The MySQL server receives queries in the SQL format. Once a query is received, it first needs to be parsed, which involves translating it from what is essentially a textual format into a combination of internal binary structures that can be easily manipulated by the optimizer.
In this context, when we say optimizer, we refer to the server module responsible for creating and executing the plan to retrieve the records requested by the query. The optimizer picks the order in which the tables are joined, the method to read the records (e.g., read from an index or scan the table), as well as which keys to use. Its goal is to deliver the query result in the least amount of time possible.
In this chapter, we’ll examine the parser and optimizer in detail.
MySQL’s parser, like many others, consists of two parts: the lexical scanner and the grammar rule module. The lexical scanner breaks the entire query into tokens (elements that are indivisible, such as column names), while the grammar rule module finds a combination of SQL grammar rules that produce this sequence, and executes the code associated with those rules. In the end, a parse tree is produced, which can now be used by the optimizer.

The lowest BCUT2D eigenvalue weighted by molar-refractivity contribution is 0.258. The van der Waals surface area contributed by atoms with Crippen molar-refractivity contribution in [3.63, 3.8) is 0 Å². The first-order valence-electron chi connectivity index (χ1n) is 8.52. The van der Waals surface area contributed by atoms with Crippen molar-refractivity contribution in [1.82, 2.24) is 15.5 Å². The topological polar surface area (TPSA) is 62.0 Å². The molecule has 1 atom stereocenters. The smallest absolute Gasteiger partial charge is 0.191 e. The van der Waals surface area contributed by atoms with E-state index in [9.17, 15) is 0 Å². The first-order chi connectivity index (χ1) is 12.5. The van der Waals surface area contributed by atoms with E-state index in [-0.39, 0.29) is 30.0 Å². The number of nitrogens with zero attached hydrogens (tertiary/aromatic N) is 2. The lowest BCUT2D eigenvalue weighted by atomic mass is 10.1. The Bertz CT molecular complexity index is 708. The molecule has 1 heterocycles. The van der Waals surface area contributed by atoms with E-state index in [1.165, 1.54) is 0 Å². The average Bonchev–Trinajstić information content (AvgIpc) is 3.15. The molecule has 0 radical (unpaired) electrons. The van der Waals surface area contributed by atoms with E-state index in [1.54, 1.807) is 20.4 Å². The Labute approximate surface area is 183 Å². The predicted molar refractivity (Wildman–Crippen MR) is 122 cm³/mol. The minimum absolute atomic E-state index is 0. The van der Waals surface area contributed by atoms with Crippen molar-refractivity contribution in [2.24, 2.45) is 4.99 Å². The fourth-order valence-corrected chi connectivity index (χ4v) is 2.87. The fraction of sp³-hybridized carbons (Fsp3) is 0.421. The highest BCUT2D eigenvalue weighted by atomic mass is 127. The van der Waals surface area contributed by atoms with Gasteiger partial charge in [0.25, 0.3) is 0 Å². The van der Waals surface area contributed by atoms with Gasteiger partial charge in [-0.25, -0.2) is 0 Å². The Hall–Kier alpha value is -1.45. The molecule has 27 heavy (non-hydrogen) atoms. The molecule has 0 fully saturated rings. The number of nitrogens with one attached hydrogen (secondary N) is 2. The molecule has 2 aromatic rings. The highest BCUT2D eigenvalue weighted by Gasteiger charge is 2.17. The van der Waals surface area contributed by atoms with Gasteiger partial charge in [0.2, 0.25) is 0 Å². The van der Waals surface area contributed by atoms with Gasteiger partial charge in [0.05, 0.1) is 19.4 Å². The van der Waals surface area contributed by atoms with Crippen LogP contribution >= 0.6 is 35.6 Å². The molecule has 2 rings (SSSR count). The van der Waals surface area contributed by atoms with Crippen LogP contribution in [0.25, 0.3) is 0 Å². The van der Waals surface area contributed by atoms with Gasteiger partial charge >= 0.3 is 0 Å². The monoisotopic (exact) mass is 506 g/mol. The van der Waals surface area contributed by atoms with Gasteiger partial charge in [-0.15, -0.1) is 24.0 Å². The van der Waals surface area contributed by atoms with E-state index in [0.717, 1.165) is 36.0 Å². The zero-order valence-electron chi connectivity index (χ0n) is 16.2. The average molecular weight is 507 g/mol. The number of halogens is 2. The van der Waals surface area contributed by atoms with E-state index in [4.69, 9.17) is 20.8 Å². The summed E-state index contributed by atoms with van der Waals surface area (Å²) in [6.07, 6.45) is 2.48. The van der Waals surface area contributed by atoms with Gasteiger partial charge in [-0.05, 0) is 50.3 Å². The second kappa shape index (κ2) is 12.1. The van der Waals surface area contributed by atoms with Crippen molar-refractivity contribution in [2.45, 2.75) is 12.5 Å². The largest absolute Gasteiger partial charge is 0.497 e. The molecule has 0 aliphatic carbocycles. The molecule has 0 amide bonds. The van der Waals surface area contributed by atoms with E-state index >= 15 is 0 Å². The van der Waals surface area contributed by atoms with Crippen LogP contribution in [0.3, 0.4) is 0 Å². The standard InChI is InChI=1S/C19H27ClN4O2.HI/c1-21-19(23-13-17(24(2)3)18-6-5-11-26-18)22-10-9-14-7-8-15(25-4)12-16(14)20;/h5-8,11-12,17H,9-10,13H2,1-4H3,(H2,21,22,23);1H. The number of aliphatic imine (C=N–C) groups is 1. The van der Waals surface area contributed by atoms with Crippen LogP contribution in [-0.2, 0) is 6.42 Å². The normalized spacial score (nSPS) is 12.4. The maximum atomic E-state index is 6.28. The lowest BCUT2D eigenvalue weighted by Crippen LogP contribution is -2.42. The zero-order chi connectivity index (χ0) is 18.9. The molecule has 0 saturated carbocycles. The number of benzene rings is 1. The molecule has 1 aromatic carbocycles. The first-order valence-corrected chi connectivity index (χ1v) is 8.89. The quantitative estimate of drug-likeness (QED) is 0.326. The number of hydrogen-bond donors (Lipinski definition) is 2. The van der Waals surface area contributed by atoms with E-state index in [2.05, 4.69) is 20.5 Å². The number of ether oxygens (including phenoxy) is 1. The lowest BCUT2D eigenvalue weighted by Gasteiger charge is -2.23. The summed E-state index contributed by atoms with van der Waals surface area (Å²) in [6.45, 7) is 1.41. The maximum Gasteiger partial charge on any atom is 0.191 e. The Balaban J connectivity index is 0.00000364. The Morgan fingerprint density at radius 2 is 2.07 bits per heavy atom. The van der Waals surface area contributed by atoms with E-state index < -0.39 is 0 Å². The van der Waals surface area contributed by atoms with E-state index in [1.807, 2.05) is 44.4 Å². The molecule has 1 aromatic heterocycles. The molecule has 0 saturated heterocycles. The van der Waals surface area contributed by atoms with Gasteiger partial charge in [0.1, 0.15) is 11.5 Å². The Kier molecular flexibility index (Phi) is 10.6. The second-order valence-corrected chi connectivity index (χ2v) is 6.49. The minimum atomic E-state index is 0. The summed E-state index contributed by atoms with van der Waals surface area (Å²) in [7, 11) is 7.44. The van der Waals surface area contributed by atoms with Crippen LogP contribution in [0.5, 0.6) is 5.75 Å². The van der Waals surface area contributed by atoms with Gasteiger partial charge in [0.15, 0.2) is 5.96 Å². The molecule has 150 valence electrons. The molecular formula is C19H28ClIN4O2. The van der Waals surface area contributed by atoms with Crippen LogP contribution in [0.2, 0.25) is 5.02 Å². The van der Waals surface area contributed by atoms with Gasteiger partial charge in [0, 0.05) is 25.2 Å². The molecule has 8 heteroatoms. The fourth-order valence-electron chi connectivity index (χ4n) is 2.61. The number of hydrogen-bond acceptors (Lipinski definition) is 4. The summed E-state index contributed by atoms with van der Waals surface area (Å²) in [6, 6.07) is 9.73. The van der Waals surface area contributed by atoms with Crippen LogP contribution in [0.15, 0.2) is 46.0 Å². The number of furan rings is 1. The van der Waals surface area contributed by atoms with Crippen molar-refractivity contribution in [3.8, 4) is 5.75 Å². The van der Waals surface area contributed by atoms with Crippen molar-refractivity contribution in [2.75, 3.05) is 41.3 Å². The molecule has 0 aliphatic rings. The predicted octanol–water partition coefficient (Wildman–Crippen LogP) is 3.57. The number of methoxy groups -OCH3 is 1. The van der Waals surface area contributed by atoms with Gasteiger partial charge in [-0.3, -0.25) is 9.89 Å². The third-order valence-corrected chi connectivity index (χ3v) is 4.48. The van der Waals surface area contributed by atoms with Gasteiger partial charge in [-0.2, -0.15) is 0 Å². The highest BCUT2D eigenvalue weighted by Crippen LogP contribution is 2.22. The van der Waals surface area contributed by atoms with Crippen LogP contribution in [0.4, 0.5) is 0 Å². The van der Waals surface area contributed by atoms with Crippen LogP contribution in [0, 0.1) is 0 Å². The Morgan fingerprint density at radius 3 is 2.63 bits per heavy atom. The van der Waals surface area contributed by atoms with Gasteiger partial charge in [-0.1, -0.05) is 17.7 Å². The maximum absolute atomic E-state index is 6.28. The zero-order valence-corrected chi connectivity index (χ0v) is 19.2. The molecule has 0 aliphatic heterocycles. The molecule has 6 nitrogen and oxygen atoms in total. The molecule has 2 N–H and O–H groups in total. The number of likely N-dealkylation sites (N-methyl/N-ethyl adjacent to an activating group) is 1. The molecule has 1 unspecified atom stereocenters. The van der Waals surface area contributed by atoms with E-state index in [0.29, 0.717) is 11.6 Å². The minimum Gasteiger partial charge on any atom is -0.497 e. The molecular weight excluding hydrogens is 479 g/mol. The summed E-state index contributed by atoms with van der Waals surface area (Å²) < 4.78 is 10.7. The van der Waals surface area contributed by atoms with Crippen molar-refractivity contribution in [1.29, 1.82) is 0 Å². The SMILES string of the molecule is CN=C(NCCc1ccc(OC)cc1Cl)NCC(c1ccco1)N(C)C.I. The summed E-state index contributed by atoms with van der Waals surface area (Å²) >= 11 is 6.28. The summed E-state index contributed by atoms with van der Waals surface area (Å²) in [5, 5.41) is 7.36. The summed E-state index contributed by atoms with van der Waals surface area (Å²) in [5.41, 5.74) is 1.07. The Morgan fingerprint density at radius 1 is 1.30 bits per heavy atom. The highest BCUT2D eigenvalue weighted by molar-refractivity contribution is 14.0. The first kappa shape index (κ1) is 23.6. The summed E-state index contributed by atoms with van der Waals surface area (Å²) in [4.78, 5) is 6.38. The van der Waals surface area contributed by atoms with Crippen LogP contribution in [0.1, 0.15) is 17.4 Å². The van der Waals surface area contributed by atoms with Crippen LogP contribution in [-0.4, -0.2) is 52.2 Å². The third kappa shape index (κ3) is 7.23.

Unlike some parsers, which translate the textual representation of the query into byte code, MySQL’s parser converts it directly into internal interlinked C/C++ structures in the program memory.
For example, imagine the server receives the following query:
SELECT count(*),state ...